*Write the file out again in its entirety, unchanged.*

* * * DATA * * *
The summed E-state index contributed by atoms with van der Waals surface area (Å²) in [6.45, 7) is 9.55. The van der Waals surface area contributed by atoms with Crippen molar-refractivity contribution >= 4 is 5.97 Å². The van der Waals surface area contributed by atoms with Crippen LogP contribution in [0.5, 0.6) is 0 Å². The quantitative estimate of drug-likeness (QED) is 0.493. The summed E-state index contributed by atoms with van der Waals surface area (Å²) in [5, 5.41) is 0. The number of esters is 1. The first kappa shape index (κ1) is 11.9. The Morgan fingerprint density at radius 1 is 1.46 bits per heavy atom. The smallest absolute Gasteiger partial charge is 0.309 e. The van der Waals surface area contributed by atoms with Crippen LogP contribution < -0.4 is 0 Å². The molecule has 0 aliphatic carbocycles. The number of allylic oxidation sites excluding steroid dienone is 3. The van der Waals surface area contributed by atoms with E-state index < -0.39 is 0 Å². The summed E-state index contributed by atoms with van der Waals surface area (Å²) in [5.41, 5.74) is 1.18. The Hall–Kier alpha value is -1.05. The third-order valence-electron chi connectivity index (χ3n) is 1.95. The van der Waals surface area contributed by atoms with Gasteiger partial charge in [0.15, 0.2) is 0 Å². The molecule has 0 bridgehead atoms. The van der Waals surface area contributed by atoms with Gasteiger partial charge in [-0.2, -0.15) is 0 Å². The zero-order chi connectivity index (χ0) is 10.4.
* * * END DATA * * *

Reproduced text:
The summed E-state index contributed by atoms with van der Waals surface area (Å²) in [6.45, 7) is 9.55. The van der Waals surface area contributed by atoms with Crippen molar-refractivity contribution >= 4 is 5.97 Å². The van der Waals surface area contributed by atoms with Crippen LogP contribution in [0.5, 0.6) is 0 Å². The quantitative estimate of drug-likeness (QED) is 0.493. The summed E-state index contributed by atoms with van der Waals surface area (Å²) in [5, 5.41) is 0. The number of esters is 1. The first kappa shape index (κ1) is 11.9. The Morgan fingerprint density at radius 1 is 1.46 bits per heavy atom. The smallest absolute Gasteiger partial charge is 0.309 e. The van der Waals surface area contributed by atoms with Crippen LogP contribution < -0.4 is 0 Å². The molecule has 0 aliphatic carbocycles. The number of allylic oxidation sites excluding steroid dienone is 3. The van der Waals surface area contributed by atoms with E-state index < -0.39 is 0 Å². The summed E-state index contributed by atoms with van der Waals surface area (Å²) in [5.41, 5.74) is 1.18. The Hall–Kier alpha value is -1.05. The third-order valence-electron chi connectivity index (χ3n) is 1.95. The van der Waals surface area contributed by atoms with Gasteiger partial charge in [0.15, 0.2) is 0 Å². The molecule has 0 bridgehead atoms. The van der Waals surface area contributed by atoms with Gasteiger partial charge in [-0.2, -0.15) is 0 Å². The zero-order chi connectivity index (χ0) is 10.4.